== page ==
Thomas Jefferson's Apocalyptic Influences

Those who labour in the earth are the chosen people of God.

--Thomas Jefferson, Notes on the State of Virginia

With the Declaration of Independence safely signed, the apocalyptic literature of the early nineteenth century gave way to the softer comforts of New Age spirituality. Although Thomas Jefferson's Notes on the State of Virginia seem quite mild, even reticent, in its use of apocalyptic metaphors, his enlightened philosophy certainly had some rather quirky apocalyptic influences.


At right: Thomas Jefferson. Notes on the State of Virginia. Illustrated with a Map, including the States of Virginia, Maryland, Delaware and Pennsylvania. London: Printed for John Stockdale, opposite Burlington-house, Piccadilly,1787. Thomas Jefferson's own copy. From the Tracy W. McGregor Library of American History.

The copy of Alexander Smyth's An Explanation of the Apocalypse exhibited here, for example, was presented directly to Jefferson by its author. 

At right: Alexander Smyth. An Explanation of the Apocalypse, or Revelation of St. John. By Alexander Smyth. Washington City: Way & Gideon, printers, 1825.From Thomas Jefferson's personal library.

Jefferson was also familiar with the speculations of the visionary Emanuel Swedenborg, and actually invited Swedenborgians to deliver addresses before Congress. Johnny Appleseed also took Swedenborg directly to the American people, spreading "the news straight from Heaven" from Vermont to Ohio.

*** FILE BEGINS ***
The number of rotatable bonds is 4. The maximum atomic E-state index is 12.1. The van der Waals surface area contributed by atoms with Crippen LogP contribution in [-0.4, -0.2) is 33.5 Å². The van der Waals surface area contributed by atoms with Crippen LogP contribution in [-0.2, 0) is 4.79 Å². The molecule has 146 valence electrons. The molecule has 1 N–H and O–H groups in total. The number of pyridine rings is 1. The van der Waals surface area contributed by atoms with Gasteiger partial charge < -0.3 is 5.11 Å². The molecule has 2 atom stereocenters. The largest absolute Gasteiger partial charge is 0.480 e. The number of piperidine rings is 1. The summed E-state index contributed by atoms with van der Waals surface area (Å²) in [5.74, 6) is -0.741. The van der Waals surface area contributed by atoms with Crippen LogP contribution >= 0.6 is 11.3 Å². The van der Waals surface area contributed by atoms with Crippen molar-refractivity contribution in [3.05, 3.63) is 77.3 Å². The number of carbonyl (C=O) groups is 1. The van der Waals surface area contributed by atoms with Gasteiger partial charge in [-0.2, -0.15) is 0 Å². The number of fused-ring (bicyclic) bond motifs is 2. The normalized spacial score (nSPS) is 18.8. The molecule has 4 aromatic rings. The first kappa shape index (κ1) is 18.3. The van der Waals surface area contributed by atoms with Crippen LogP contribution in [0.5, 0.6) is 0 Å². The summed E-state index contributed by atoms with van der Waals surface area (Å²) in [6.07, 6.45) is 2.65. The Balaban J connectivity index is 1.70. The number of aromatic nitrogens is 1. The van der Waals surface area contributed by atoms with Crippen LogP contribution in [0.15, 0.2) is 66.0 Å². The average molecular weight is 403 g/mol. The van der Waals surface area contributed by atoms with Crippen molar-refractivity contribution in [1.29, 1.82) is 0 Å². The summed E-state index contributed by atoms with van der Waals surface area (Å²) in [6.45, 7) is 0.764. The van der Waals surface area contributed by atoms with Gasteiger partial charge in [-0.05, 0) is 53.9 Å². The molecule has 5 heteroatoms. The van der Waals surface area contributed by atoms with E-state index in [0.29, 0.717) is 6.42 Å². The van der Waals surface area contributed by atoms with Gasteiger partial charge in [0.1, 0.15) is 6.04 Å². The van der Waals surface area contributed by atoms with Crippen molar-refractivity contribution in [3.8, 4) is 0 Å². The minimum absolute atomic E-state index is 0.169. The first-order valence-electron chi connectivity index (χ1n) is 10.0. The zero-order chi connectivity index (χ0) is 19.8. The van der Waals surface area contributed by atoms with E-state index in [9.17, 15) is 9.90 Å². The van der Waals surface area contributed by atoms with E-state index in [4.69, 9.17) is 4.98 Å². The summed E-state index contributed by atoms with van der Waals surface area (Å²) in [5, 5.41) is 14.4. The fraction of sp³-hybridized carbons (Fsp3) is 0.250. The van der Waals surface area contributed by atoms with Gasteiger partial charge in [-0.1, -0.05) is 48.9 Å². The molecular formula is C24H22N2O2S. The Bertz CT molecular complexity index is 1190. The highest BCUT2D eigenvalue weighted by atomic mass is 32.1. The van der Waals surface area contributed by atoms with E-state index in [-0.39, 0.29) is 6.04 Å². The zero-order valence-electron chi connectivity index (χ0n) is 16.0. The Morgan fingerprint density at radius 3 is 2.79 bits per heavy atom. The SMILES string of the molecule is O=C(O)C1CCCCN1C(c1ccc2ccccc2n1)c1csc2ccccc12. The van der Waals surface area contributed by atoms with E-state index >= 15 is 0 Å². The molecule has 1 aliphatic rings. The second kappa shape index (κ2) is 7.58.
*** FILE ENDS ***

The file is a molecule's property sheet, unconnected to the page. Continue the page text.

At right: Emanuel Swedenborg. The Apocalypse. Or Book of revelations, explained according to the spiritual sense, in which are revealed the arcana which are there predicted, and have been hitherto deeply concealed. Translated into English, from a Latin posthumous work, of the Honorable Emanuel Swedenborg, and revised by the translator of the Arcana Coelestia. London: Printed and sold by J. and E. Hodson, 1811-1815. Gift of John S. Hutchins.

At right: Shakers [Benjamin Seth Youngs]. The Testimony of Christ's Second Appearing, exemplified by the principles and practice of the true Church of Christ, history of the progressive work of God, extending from the creation of man to the "Harvest" comprising the four great dispensations now consuming the Millenial Church, fourth edition. Union Village, Ohio: Published by order of the ministry in union with the church, 1823.

The followers of the English prophetess Ann Lee, often known as Shakers, claimed that Jefferson had approved the theological views of Benjamin Seth Youngs' Testimony of Christ's Second Appearing, claiming that Jefferson had read it through "three times three." If this work revealed the somewhat unorthodox doctrine that Jesus Christ had come again in the form of an English woman sometime in the late eighteenth century, A Summary View of the Millennial Church, another early Shaker work, combined this doctrine with a call for utter celibacy, and the potent yet perennial combination of apocalyptic fervor and radical sexual ethics was born.

At right: Calvin Green and Seth Y. Wells, eds. A Summary View of the Millennial Church, or United Society of Believers (commonly called Shakers), comprising the rise, progress and practical order of the society, together with the general principles of their faith and testimony. Published by the order of the ministry, in union with the Church. Albany: Printed by Packard & Van Benthuysen, 1823.